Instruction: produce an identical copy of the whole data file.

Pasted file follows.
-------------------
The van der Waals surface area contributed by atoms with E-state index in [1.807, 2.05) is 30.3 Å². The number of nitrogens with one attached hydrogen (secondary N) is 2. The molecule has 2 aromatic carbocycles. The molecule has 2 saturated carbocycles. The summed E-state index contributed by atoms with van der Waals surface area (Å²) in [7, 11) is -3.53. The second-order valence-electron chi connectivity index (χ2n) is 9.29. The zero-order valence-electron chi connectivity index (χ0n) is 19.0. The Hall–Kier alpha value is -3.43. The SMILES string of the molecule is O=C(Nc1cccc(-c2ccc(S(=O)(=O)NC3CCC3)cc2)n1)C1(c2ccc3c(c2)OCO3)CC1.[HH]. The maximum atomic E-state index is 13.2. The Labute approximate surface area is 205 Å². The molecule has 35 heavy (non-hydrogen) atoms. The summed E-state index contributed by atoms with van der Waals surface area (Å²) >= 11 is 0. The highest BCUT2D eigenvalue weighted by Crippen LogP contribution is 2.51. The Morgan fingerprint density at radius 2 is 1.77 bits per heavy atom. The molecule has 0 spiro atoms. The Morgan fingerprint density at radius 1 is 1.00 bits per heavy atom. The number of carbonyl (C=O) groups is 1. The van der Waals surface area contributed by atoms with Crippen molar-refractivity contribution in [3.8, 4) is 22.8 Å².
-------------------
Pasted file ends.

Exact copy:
The van der Waals surface area contributed by atoms with E-state index in [1.807, 2.05) is 30.3 Å². The number of nitrogens with one attached hydrogen (secondary N) is 2. The molecule has 2 aromatic carbocycles. The molecule has 2 saturated carbocycles. The summed E-state index contributed by atoms with van der Waals surface area (Å²) in [7, 11) is -3.53. The second-order valence-electron chi connectivity index (χ2n) is 9.29. The zero-order valence-electron chi connectivity index (χ0n) is 19.0. The Hall–Kier alpha value is -3.43. The SMILES string of the molecule is O=C(Nc1cccc(-c2ccc(S(=O)(=O)NC3CCC3)cc2)n1)C1(c2ccc3c(c2)OCO3)CC1.[HH]. The maximum atomic E-state index is 13.2. The Labute approximate surface area is 205 Å². The molecule has 35 heavy (non-hydrogen) atoms. The summed E-state index contributed by atoms with van der Waals surface area (Å²) >= 11 is 0. The highest BCUT2D eigenvalue weighted by Crippen LogP contribution is 2.51. The Morgan fingerprint density at radius 2 is 1.77 bits per heavy atom. The molecule has 0 spiro atoms. The Morgan fingerprint density at radius 1 is 1.00 bits per heavy atom. The number of carbonyl (C=O) groups is 1. The van der Waals surface area contributed by atoms with Crippen molar-refractivity contribution in [3.8, 4) is 22.8 Å².